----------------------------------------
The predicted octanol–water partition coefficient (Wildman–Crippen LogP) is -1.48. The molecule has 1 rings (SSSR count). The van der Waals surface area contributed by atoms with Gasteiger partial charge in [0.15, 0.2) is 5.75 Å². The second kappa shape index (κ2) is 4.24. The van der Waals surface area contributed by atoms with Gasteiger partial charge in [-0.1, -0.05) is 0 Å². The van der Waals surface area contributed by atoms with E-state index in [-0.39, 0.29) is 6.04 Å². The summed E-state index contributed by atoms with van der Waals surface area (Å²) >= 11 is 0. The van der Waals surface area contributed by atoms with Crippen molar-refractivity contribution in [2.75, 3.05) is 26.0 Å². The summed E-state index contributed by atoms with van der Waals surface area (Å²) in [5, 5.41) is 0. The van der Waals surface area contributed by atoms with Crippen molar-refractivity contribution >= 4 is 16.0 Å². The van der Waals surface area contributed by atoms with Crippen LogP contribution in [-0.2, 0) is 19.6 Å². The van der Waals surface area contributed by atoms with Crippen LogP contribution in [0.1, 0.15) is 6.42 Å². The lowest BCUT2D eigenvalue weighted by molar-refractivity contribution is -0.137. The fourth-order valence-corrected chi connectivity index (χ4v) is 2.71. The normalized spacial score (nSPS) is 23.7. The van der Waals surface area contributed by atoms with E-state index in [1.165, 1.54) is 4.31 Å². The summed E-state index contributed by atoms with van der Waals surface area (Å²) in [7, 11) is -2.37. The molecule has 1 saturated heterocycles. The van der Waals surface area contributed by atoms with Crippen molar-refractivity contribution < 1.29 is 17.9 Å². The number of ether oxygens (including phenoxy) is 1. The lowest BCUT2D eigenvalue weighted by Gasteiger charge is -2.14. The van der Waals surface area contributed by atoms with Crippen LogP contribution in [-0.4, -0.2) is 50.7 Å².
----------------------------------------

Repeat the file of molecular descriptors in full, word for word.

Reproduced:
The predicted octanol–water partition coefficient (Wildman–Crippen LogP) is -1.48. The molecule has 1 rings (SSSR count). The van der Waals surface area contributed by atoms with Gasteiger partial charge in [0.15, 0.2) is 5.75 Å². The second kappa shape index (κ2) is 4.24. The van der Waals surface area contributed by atoms with Gasteiger partial charge in [-0.1, -0.05) is 0 Å². The van der Waals surface area contributed by atoms with E-state index in [-0.39, 0.29) is 6.04 Å². The summed E-state index contributed by atoms with van der Waals surface area (Å²) >= 11 is 0. The van der Waals surface area contributed by atoms with Crippen molar-refractivity contribution in [2.75, 3.05) is 26.0 Å². The summed E-state index contributed by atoms with van der Waals surface area (Å²) in [5, 5.41) is 0. The van der Waals surface area contributed by atoms with Crippen molar-refractivity contribution >= 4 is 16.0 Å². The van der Waals surface area contributed by atoms with Crippen LogP contribution in [-0.2, 0) is 19.6 Å². The van der Waals surface area contributed by atoms with Crippen LogP contribution in [0.1, 0.15) is 6.42 Å². The lowest BCUT2D eigenvalue weighted by molar-refractivity contribution is -0.137. The fourth-order valence-corrected chi connectivity index (χ4v) is 2.71. The normalized spacial score (nSPS) is 23.7. The van der Waals surface area contributed by atoms with E-state index in [1.165, 1.54) is 4.31 Å². The summed E-state index contributed by atoms with van der Waals surface area (Å²) in [7, 11) is -2.37. The molecule has 1 saturated heterocycles. The van der Waals surface area contributed by atoms with Crippen molar-refractivity contribution < 1.29 is 17.9 Å². The number of ether oxygens (including phenoxy) is 1. The lowest BCUT2D eigenvalue weighted by Gasteiger charge is -2.14. The van der Waals surface area contributed by atoms with Crippen LogP contribution in [-0.4, -0.2) is 50.7 Å².